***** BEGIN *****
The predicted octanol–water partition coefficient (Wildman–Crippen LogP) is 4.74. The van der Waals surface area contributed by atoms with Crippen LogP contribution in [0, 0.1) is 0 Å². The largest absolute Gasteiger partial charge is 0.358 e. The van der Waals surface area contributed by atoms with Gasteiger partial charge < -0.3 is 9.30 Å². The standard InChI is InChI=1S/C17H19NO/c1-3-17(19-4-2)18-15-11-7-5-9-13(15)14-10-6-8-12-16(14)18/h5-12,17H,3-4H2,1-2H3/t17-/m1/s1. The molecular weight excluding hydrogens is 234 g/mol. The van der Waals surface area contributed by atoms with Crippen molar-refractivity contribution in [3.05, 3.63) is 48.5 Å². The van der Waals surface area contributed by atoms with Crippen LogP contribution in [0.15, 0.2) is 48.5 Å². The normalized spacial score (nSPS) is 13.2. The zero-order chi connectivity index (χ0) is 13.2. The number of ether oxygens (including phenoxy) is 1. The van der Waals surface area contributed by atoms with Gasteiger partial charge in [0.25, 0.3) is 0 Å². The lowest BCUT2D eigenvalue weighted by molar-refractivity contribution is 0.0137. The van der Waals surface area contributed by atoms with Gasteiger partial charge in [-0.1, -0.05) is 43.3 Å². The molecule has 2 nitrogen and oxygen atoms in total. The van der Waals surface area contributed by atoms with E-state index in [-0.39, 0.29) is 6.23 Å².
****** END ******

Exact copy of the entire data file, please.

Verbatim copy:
The predicted octanol–water partition coefficient (Wildman–Crippen LogP) is 4.74. The van der Waals surface area contributed by atoms with Crippen LogP contribution in [0, 0.1) is 0 Å². The largest absolute Gasteiger partial charge is 0.358 e. The van der Waals surface area contributed by atoms with Gasteiger partial charge < -0.3 is 9.30 Å². The standard InChI is InChI=1S/C17H19NO/c1-3-17(19-4-2)18-15-11-7-5-9-13(15)14-10-6-8-12-16(14)18/h5-12,17H,3-4H2,1-2H3/t17-/m1/s1. The molecular weight excluding hydrogens is 234 g/mol. The van der Waals surface area contributed by atoms with Crippen molar-refractivity contribution in [3.05, 3.63) is 48.5 Å². The van der Waals surface area contributed by atoms with Crippen LogP contribution in [0.15, 0.2) is 48.5 Å². The normalized spacial score (nSPS) is 13.2. The zero-order chi connectivity index (χ0) is 13.2. The number of ether oxygens (including phenoxy) is 1. The van der Waals surface area contributed by atoms with Gasteiger partial charge in [0.25, 0.3) is 0 Å². The lowest BCUT2D eigenvalue weighted by molar-refractivity contribution is 0.0137. The van der Waals surface area contributed by atoms with Gasteiger partial charge in [-0.1, -0.05) is 43.3 Å². The molecule has 2 nitrogen and oxygen atoms in total. The van der Waals surface area contributed by atoms with E-state index in [-0.39, 0.29) is 6.23 Å².